Tuesday July 28- laundry and food shopping day as well as a trip to the Post Office. We met several boaters on our dock, spent a lot of the day socializing (with distance).
Wednesday July 29- the boat was moved to the City Dock, from Bar Harbor, it’s closer to downtown Ketchikan. Our 5 miles of walking the historic district would have been over 10 miles. Many establishments were closed or out of business, there were a bars and restaurants open. It was the nicest weather day so far, sunny, blue sky in the mid 70’s.
Ketchikan sits at the southernmost entrance to the Alaskan Inside Passage – a network of waterways that wind through islands and beautiful wilderness. Known as the the salmon capital of the world, Ketchikan is also famous for its scenery and Alaskan Native culture.
Tlingit tribe were first settlers to the area. In 1885 European explorers founded salmon canneries and a trading post. By the end of the century with the influx of miners, hunters, fishermen and loggers, Ketchikan developed as a “Wild West” frontier town. At the start of the 19th-century it was known as ‘Alaska’s wickedest city, focused on Creek Street, a boardwalk with houses built on stilts above the Ketchikan Creek. During prohibition it was the place to go for a drink of smuggled Canadian whiskey, prostitutes and backroom saloons. Today the houses are shops, galleries and restaurants.
Thursday July 30- we departed Ketchikan around 9:00am, headed southeast to Behm Canal, part of Misty Fjords National Monument, New Eddystone Rock, pillar of basalt, a volcanic remnant, projects 237 ft from the sea near the entrance.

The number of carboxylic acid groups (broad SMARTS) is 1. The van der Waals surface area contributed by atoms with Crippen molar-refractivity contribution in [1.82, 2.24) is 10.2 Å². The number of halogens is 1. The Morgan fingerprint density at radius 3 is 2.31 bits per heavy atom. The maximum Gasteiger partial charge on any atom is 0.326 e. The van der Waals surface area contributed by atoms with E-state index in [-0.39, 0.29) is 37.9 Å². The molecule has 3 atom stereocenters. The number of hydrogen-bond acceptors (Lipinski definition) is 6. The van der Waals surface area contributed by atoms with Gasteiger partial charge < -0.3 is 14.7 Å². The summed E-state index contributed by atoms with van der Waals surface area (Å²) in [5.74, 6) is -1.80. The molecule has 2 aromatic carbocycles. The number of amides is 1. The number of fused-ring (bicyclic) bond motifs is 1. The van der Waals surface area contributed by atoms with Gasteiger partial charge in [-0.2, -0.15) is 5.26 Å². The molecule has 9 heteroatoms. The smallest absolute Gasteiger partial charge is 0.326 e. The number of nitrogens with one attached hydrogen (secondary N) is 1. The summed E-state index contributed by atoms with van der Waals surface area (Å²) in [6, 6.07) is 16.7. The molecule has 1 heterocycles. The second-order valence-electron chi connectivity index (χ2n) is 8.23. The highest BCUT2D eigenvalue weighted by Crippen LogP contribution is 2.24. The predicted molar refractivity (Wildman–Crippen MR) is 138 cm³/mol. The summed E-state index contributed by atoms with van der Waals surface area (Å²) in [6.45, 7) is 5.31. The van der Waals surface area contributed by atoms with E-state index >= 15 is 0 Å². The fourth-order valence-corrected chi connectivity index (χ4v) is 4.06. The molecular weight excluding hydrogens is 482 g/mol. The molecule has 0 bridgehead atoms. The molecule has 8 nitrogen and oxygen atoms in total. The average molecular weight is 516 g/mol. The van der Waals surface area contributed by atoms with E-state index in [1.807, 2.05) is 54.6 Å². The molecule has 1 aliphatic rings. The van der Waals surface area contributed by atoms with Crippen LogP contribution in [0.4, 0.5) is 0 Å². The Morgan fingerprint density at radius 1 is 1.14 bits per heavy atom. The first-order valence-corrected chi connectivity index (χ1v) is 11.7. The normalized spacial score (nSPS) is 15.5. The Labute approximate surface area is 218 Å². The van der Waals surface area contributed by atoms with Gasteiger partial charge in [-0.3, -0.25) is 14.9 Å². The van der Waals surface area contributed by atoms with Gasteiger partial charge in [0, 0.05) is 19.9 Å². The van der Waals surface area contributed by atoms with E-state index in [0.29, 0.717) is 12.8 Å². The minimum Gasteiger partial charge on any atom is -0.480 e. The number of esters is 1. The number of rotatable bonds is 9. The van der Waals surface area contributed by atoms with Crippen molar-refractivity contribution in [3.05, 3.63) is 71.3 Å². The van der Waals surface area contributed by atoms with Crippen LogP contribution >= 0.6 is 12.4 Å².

In the late 1960s, members of the Mountaineering Association hiked this backcountry. The timber harvest was spreading southeast, this area was not on the Forrest Services exempt map. They formed the Tongass Conservation Society and fought to set aside this over 2 million acres of glacier carved valleys, waterfall-slicked granite cliffs and alpine highlands. In 1980, President Jimmy Carter created the Misty Fjords National Monument, later to be made an irrevocable wilderness status by Congress.
We motored up Rudyard Bay, an inlet off Behm Canal, said to be the most scenic section. It did not disappoint! Just past sunset, picked up the mooring ball in Punchbowl Cove.
Friday July 31- The drone was flying this morning, it’s height limit set at 400ft, not enough see over the mountain next to us at 3110 ft.
We departed the cove around 10am, when then drones 2 batteries were exhausted.
Heading back down the Canal, for awhile we were sailing over 8 knots with 29 knots true wind off our starboard stern quarter, 343 true wind direction. We rounded the corner and the wind lightened. As we approached Metlakatla (met-la- KAT-la), where we stayed for two days waiting for a weather window, the wind was back over 20 knots.
Saturday August 1- Here in Metlakatla, we were told not to get off the boat unless we take a Covid test, coincidently we took one three days prior in Ketchikan. They were administrating free test near the dock, drive and walk up, so the three of us did. There are no reported cases of Covid here in this village, still waiting for test results. Joe owner of f/v Ocean Harvester gave us 6 lbs of Prawns and 2 lbs of Halibut, and Vance, crew on f/v Jaci Grace brought us 2.5 lbs of smoked Sockeye Salmon Strips.
Metlakatla is the only Indian Reservation in Alaska.
For dinner I cooked shrimp with rice on the side. Just as we’re about to start dinner, Joe stopped by with 6 skewers of just cooked barbecue shrimp! Thanks Joe for the wonderful seafood!